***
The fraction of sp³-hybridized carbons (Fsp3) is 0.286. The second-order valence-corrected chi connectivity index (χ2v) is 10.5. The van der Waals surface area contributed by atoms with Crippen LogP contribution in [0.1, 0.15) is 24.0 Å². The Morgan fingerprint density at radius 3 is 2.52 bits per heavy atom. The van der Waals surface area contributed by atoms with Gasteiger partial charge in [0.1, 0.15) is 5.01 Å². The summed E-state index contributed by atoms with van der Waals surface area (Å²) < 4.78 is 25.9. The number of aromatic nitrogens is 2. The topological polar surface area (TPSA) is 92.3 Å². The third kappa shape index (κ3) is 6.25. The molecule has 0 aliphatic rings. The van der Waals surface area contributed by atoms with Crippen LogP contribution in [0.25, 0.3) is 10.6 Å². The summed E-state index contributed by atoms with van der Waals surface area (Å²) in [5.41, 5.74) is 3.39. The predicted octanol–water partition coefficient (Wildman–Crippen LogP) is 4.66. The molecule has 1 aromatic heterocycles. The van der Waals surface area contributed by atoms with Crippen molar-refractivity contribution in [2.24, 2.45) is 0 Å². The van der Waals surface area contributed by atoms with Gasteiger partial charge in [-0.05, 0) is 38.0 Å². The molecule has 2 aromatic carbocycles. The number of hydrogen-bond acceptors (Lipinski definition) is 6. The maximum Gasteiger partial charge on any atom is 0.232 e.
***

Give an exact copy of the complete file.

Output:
The fraction of sp³-hybridized carbons (Fsp3) is 0.286. The second-order valence-corrected chi connectivity index (χ2v) is 10.5. The van der Waals surface area contributed by atoms with Crippen LogP contribution in [0.1, 0.15) is 24.0 Å². The Morgan fingerprint density at radius 3 is 2.52 bits per heavy atom. The van der Waals surface area contributed by atoms with Gasteiger partial charge in [0.1, 0.15) is 5.01 Å². The summed E-state index contributed by atoms with van der Waals surface area (Å²) < 4.78 is 25.9. The number of aromatic nitrogens is 2. The topological polar surface area (TPSA) is 92.3 Å². The third kappa shape index (κ3) is 6.25. The molecule has 0 aliphatic rings. The van der Waals surface area contributed by atoms with Crippen LogP contribution in [0.25, 0.3) is 10.6 Å². The summed E-state index contributed by atoms with van der Waals surface area (Å²) in [5.41, 5.74) is 3.39. The predicted octanol–water partition coefficient (Wildman–Crippen LogP) is 4.66. The molecule has 1 aromatic heterocycles. The van der Waals surface area contributed by atoms with Crippen molar-refractivity contribution in [2.24, 2.45) is 0 Å². The van der Waals surface area contributed by atoms with Gasteiger partial charge in [-0.05, 0) is 38.0 Å². The molecule has 2 aromatic carbocycles. The number of hydrogen-bond acceptors (Lipinski definition) is 6. The maximum Gasteiger partial charge on any atom is 0.232 e.